The 11th is a tough par-5 and handicapped as the most difficult on the course. It's 621 yards from the tips and 563 yards from the middle tees and the approach requires a carry over marshland to an elevated green and unless you've busted two long shots, you probably won't be firing at the pin with a wedge in your hands.

The par-5 13th is a slicer's nightmare. It's a mid-length par 5 but it plays around a lake, which is just waiting for a slice from the tee, lay up or approach shot (lefties need to reverse that recommendation). More than a half-dozen bunkers are scattered down the left side of the fairway if you overcompensate.

Atunyote Atunyote Golf Club

This is the headliner at Turning Stone. Tom Fazio designed the course after choosing the piece of property he was interested in working on. The result is an outstanding layout that's received broad acclaim in the golfing world. It first entertained play in June 2004, but has the feel of a course that's been around for awhile.

"Atunyote did about 10,000 rounds during its first year," O'Brian said. "We're not looking for the course to get a lot of play. It's one of those special occasion places, whether it's for business or socially. You play Atunyote and you know you've come to a special place."

The $200-per-round price tag will keep the number of rounds in check. But those willing to shell out the money will not be disappointed by the quality of the experience.

There are six sets of tees; two sets of gold tees, one for men and one for women. The course can stretch out to 7,300 yards, all the way down to 5,100. The white tees offer plenty of challenge at more than 6500 yards, with a slope of 131 and a 71.6 rating.

It's one of those special courses that has you anxious to get to the next tee to examine the offering ahead. One of the best holes, strategically and aesthetically is the par-5 No. 5. It curls around what looks like a small abandoned quarry, but it is only an impressive replica. Every shot seems to encourage boldness, but more conservative play can still yield a birdie.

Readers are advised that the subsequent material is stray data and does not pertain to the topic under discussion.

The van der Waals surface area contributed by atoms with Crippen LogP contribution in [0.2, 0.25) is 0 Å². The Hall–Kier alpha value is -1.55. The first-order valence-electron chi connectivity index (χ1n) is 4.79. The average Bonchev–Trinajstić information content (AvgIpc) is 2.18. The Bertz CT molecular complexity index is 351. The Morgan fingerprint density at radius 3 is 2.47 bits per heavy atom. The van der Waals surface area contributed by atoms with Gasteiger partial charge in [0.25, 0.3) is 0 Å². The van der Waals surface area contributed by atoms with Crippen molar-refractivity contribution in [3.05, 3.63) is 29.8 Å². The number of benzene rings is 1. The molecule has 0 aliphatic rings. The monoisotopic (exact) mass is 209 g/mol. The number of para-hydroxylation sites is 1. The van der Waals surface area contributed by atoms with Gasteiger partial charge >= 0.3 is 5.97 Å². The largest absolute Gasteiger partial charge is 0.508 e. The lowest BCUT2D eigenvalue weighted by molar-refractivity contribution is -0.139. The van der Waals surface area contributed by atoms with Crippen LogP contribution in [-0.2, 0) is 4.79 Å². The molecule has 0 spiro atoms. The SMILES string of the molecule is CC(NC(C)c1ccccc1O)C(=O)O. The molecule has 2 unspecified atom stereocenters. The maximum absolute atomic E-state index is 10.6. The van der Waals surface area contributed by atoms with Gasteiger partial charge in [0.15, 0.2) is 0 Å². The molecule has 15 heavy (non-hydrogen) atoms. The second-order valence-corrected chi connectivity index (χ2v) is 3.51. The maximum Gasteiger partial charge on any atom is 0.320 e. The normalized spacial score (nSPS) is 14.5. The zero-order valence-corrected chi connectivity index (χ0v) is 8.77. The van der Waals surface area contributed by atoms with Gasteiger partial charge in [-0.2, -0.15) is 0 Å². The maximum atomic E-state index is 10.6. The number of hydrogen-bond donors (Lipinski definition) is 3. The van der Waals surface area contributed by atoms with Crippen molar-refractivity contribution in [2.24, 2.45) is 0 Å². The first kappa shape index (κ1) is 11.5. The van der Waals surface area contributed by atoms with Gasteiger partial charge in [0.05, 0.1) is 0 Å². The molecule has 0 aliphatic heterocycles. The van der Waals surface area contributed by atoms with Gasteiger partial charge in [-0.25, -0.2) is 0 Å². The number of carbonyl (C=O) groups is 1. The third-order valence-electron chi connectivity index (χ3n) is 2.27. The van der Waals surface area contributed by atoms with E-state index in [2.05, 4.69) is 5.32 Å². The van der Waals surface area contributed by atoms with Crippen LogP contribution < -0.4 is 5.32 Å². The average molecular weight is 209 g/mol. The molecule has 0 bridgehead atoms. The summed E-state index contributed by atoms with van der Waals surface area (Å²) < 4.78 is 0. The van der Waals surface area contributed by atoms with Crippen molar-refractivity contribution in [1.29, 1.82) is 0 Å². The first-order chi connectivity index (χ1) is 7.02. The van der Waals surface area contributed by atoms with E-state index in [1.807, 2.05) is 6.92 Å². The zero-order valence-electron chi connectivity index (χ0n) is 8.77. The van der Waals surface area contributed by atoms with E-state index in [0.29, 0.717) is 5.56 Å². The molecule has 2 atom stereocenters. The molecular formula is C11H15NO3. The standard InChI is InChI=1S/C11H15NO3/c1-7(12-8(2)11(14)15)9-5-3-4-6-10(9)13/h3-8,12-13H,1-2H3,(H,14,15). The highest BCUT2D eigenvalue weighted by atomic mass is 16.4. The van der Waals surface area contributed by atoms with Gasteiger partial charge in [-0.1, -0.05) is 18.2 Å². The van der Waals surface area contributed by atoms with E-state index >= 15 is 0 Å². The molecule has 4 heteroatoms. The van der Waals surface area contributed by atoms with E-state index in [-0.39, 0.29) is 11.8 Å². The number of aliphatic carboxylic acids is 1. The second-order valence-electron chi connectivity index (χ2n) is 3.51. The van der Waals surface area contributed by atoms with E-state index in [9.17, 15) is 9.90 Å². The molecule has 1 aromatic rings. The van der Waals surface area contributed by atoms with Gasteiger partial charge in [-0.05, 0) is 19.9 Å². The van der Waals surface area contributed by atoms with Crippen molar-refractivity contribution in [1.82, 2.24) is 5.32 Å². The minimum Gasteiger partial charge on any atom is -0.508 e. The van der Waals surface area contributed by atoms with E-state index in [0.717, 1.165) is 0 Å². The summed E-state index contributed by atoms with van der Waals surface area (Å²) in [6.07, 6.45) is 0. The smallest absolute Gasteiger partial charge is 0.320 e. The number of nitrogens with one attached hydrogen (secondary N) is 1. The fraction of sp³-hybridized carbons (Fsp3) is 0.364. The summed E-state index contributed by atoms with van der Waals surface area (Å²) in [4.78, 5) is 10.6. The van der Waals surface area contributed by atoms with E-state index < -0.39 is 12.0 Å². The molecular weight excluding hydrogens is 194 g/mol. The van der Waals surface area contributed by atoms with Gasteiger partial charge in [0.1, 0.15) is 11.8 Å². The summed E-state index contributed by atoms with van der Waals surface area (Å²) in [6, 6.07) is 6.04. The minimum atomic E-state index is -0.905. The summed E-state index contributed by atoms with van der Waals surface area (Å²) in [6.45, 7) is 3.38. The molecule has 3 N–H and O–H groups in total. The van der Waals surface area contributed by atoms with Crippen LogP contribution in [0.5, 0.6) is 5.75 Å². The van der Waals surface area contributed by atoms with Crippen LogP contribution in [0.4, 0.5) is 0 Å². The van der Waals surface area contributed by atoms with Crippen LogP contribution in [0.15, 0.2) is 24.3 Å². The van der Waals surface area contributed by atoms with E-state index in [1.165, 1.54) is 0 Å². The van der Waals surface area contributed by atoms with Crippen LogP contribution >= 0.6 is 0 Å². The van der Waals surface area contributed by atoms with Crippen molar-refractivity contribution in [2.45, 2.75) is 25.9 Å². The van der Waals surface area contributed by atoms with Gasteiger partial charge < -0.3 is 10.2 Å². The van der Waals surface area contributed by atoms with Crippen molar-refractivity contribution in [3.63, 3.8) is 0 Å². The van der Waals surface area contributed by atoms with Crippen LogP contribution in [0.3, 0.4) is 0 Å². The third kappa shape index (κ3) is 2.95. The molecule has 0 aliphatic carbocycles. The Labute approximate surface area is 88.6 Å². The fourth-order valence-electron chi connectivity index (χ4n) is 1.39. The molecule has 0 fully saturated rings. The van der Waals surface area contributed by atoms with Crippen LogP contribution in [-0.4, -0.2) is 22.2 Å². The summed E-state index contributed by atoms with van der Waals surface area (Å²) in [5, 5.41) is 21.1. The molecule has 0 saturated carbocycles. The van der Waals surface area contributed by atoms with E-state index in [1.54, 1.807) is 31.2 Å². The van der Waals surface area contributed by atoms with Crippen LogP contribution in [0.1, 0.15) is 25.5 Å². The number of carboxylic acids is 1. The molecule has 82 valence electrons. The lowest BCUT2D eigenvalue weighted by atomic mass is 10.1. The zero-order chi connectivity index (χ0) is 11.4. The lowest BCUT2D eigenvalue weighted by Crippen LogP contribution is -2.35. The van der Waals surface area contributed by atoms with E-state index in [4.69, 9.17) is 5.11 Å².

A 13-acre, man-made lake is also used to great effect, creating three really strong holes, including the par-5 18th. The home hole features water to the right and a trio to well-placed bunkers up the left side.

The verdict

It would be less unusual to find three courses of this quality in a warmer climate, where they could be generating revenue throughout the calendar year. To find them 30 miles east of Syracuse is extraordinary. Obviously the casino has made it possible to finance this kind of project. For those looking for an upscale golf getaway, Shenendoah, Kaluhyat and Atunyote represent a sure thing.

Stay and Play

Turning Stone offers a range of accommodations from a luxury lodge adjacent to the golf courses, hotels attached to the casino to a motel down the road that provides less expensive rooms. The resort also has an RV park and a campground.

Dining Out

Turning Stone provides more than a dozen options. Rodizio Churrascaria is a meat-eaters must try. They hand carve a variety of slow-roasted fare tableside. Emerald Restaurant is open 24/7 and a useful selection for an early tee time breakfast spot.

Fast Fact

Turning Stone has been selected to host the 39th annual PGA Club Professional Championship in June 2006.

Darryl Berger, Contributor